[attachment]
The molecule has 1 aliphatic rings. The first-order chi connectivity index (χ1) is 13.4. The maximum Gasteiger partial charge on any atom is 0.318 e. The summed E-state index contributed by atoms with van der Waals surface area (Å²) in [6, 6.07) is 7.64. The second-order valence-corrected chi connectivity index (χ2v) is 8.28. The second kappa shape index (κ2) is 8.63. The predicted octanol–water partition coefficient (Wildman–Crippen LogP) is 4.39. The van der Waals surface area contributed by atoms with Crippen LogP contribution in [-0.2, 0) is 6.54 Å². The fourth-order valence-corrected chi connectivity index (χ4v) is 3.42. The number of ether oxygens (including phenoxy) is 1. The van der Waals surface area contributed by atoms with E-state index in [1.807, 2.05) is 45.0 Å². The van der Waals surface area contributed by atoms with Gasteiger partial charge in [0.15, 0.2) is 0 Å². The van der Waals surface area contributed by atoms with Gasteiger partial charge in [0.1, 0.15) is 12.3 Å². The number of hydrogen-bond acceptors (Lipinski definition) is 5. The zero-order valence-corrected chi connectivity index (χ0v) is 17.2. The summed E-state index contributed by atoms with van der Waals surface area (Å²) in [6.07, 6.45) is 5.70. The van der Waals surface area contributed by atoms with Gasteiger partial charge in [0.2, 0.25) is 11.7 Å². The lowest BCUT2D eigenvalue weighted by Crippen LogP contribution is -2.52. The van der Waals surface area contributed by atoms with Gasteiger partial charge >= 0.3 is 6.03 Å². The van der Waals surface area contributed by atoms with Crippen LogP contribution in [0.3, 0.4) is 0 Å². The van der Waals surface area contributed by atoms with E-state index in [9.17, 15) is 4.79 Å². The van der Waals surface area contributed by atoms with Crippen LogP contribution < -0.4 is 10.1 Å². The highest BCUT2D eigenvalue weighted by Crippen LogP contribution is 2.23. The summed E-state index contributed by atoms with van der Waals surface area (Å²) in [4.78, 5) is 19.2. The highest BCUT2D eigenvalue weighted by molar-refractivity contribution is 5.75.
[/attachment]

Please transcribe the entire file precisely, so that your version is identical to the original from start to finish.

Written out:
The molecule has 1 aliphatic rings. The first-order chi connectivity index (χ1) is 13.4. The maximum Gasteiger partial charge on any atom is 0.318 e. The summed E-state index contributed by atoms with van der Waals surface area (Å²) in [6, 6.07) is 7.64. The second-order valence-corrected chi connectivity index (χ2v) is 8.28. The second kappa shape index (κ2) is 8.63. The predicted octanol–water partition coefficient (Wildman–Crippen LogP) is 4.39. The van der Waals surface area contributed by atoms with Crippen LogP contribution in [-0.2, 0) is 6.54 Å². The fourth-order valence-corrected chi connectivity index (χ4v) is 3.42. The number of ether oxygens (including phenoxy) is 1. The van der Waals surface area contributed by atoms with E-state index in [1.807, 2.05) is 45.0 Å². The van der Waals surface area contributed by atoms with Gasteiger partial charge in [0.15, 0.2) is 0 Å². The van der Waals surface area contributed by atoms with Gasteiger partial charge in [0.1, 0.15) is 12.3 Å². The number of hydrogen-bond acceptors (Lipinski definition) is 5. The zero-order valence-corrected chi connectivity index (χ0v) is 17.2. The summed E-state index contributed by atoms with van der Waals surface area (Å²) in [6.07, 6.45) is 5.70. The van der Waals surface area contributed by atoms with Gasteiger partial charge in [0.2, 0.25) is 11.7 Å². The lowest BCUT2D eigenvalue weighted by Crippen LogP contribution is -2.52. The van der Waals surface area contributed by atoms with Gasteiger partial charge >= 0.3 is 6.03 Å². The van der Waals surface area contributed by atoms with Crippen LogP contribution in [0.3, 0.4) is 0 Å². The van der Waals surface area contributed by atoms with E-state index in [9.17, 15) is 4.79 Å². The van der Waals surface area contributed by atoms with Crippen LogP contribution < -0.4 is 10.1 Å². The highest BCUT2D eigenvalue weighted by Crippen LogP contribution is 2.23. The summed E-state index contributed by atoms with van der Waals surface area (Å²) in [4.78, 5) is 19.2. The highest BCUT2D eigenvalue weighted by molar-refractivity contribution is 5.75.